|Born||November 1, 1827|
|Died||April 29, 1908(aged 80)|
The son of John Adams Dix and Catherine Morgan, he was educated at Columbia College and the General Theological Seminary. For almost fifty-three years, he was identified with Trinity Church, New York, of which he became assistant minister in 1855 and rector in 1862.
As well as being a very active churchman, Dix also wrote widely about the practice of Christianity. Among his major works are Commentaries on Romans and on Galatians and Colossians; The Calling of a Christian Woman; The Seven Deadly Sins; The Sacramental System; and Lectures on the First Prayer-Book of Edward VI.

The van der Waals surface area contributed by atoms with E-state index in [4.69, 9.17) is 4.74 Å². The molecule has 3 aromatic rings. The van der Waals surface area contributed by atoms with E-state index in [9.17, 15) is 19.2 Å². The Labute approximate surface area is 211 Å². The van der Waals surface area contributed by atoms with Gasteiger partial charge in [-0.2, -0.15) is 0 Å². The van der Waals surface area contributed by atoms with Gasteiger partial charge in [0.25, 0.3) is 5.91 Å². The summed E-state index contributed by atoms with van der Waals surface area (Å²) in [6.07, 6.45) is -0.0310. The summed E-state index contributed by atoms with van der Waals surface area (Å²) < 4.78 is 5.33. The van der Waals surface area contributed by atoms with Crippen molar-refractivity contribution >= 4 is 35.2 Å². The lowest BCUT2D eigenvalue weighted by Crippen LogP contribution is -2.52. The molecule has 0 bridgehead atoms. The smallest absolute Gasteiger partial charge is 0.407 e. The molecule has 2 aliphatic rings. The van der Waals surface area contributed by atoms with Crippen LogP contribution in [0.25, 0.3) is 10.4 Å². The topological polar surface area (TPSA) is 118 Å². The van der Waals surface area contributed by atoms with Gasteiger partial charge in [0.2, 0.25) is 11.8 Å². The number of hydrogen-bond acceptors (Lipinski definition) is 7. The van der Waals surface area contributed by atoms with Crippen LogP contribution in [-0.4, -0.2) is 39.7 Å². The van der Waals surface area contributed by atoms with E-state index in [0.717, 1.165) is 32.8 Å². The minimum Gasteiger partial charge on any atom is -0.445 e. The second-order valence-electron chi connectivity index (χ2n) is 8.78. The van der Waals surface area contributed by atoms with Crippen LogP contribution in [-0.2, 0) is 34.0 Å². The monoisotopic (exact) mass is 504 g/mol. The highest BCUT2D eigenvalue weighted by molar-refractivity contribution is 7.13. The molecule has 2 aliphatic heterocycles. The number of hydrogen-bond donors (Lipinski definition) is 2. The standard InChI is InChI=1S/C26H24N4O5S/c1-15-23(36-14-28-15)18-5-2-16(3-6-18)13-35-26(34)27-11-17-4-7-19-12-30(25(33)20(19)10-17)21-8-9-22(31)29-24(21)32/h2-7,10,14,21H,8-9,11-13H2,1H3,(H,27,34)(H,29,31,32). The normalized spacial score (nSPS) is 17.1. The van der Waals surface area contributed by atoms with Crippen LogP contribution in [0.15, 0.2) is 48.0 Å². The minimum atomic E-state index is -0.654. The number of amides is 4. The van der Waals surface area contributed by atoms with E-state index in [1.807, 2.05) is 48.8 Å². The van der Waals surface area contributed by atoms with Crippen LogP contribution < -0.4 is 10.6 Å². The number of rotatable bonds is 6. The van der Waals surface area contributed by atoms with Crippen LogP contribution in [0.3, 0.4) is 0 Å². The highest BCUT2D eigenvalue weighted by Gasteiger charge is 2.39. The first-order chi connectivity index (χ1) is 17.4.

He objected to the entrance of girls into universities, because it was not "proper for young women to be exposed to the gaze of young men, many of whom were less bent upon learning than upon amusement."
In 1880 he was subject to a series of practical jokes that stretched over several months and became the subject of much comment in the New York City newspapers of the time. The arrest of the practical joker (who was subsequently given a prison sentence) ended the incident.
- The Arena Volume 4, No. 22, September, 1891 (available on Gutenberg)
- W. A. Swanberg, The Rector and the Rogue (New York: Charles Scribner's Sons, 1968), illus.